Scottsdale City Council has delivered some big wins for its citizens in the past few weeks. A surprising vote for historical preservation and a 7-0 passing of a non-discrimination ordinance are feel good moments for many residents.
But as the great Connie Mack reminds us, “You can’t win ‘em all.”
On April 26, a law firm from California representing the City of Scottsdale filed a brief in the U.S. Court of Appeals for the District of Columbia Circuit. This was reported on Tuesday by the very capable Melissa Rosequist in the Independent.
The legal filing against the FAA is a complete waste of time, money and effort.
Mayor Ortega stop this non-sense now. The city will lose and it won’t be pretty. This effort is left over from the previous mayor and while it might seem well intentioned it is a fool’s errand.
The previous mayor reacted as citizens from north Scottsdale complained about airplane noise as they have for years. Many point to the FAA’s upgraded navigation system commonly referred to as NextGen as the culprit in increased noise issues.
NextGen may be a contributing factor but it is a minor one. For a super-fast refresher on NextGen listen up. In the early 2000’s the FAA wanted to modernize an aging air traffic control system. Part of those modernization efforts include a GPS based guidance system called NextGen.
In 2014 NextGen was implemented at Sky Harbor Airport causing some new departure traffic patterns out of Sky Harbor. As a result, a wealthy historical district sued the FAA. As part of a settlement agreement the FAA agreed to reinstate old departure patterns at Sky Harbor. This in turn this resulted in increased commercial air traffic over Scottsdale and is a by-product of those remediation efforts.
So, the situation is one wealthy district sued the FAA and as a result of those legal proceedings another wealthy city is poised to sue as well. I can tell you right now the FAA is not going to want to play legal ping-pong with Scottsdale and Phoenix.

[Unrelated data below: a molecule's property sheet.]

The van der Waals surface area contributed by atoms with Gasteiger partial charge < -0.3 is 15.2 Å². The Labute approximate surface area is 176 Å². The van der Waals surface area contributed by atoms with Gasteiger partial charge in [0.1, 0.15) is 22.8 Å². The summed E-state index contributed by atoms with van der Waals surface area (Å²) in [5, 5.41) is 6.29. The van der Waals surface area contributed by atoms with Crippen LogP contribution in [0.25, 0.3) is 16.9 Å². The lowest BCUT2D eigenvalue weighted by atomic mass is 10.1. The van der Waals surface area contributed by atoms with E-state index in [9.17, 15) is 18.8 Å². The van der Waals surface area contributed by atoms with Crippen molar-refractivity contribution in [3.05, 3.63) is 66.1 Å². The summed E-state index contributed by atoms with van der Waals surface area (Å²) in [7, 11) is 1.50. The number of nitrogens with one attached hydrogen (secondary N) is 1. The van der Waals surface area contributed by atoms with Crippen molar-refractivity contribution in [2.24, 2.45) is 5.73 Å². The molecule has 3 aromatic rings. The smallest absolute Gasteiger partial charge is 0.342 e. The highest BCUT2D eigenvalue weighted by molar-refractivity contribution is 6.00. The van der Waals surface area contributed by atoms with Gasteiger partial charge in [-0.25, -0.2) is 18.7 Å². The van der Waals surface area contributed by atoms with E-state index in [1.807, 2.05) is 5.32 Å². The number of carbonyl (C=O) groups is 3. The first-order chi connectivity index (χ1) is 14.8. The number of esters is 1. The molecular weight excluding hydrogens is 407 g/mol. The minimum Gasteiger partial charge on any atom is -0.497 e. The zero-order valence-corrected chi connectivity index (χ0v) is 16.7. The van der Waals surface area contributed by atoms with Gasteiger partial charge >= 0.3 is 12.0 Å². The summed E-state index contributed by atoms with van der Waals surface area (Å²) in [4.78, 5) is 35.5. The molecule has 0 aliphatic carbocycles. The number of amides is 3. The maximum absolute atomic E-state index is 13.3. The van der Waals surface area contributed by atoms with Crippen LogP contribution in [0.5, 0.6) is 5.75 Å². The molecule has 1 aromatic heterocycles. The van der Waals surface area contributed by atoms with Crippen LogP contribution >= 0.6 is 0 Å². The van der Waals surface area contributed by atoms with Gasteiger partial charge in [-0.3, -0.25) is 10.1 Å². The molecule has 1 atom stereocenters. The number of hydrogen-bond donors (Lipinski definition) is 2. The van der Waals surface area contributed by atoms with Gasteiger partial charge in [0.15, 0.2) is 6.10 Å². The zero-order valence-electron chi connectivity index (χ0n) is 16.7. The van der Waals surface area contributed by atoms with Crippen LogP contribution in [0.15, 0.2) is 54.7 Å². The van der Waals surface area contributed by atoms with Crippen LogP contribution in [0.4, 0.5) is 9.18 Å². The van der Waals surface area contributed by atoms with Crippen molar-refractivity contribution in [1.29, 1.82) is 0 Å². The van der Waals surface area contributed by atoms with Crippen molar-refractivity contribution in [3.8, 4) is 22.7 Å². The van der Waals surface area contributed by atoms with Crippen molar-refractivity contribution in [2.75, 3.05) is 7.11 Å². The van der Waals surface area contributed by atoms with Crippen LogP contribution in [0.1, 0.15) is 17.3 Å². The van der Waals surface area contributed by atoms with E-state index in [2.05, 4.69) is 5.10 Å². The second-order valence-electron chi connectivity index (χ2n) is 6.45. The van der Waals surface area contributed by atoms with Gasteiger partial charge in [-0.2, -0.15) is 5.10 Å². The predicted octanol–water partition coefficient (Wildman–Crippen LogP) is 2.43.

We are asking the wrong question here. Yes, NextGen is a small part of increased noise issues but it is not the only reason. The issue of airplane noise being a nuisance in north Scottsdale is mostly made up by increased local traffic emitting out of Scottsdale and Deer Valley airports.
If you ask a resident who is being affected by airplane noise a very specific question you will quickly find that a highly fuel efficient commercial aircraft flying at 3,000 feet on decent to Sky Harbor is not that much of noise problem.
However single engine prop aircraft flying at less than 1,000 feet is quite another thing. Local air traffic coming out of Scottsdale and Deer Valley have increased dramatically in the past five to 10 years. Look no farther than the noise complaint reports being tallied by City Staff at Scottsdale Airport.
There is 30 years of data sitting there waiting to be analyzed.
Not to disparage law firms from California, but is it possible that they are doing a great job of convincing city staff and elected officials that legal remedies, generating thousands of billable hours is a noble fight worth having?
As Ms. Rosequist’s article mentioned, in 2019, after the settlement agreement had been reached, the FAA hosted a series of public comment meetings geared towards hearing Scottsdale residents’ grievances. At the conclusion of those meetings, the FAA issued a statement saying the issue would stand and no further considerations would be rendered.
How much clearer does it have to be? This issue is over, settled and put to bed. Don’t waste precious resources in an effort that is little more than appearing to be proactive in a very complicated issue.
Please Mr. Mayor and Council. Pay these guys the fees they have racked up to date and turn your attention to solving the real aircraft noise issue at hand.
Editor’s Note: Kevin Maxwell is a Scottsdale resident, former City Council candidate and former member of Scottsdale’s Airport Advisory Commission.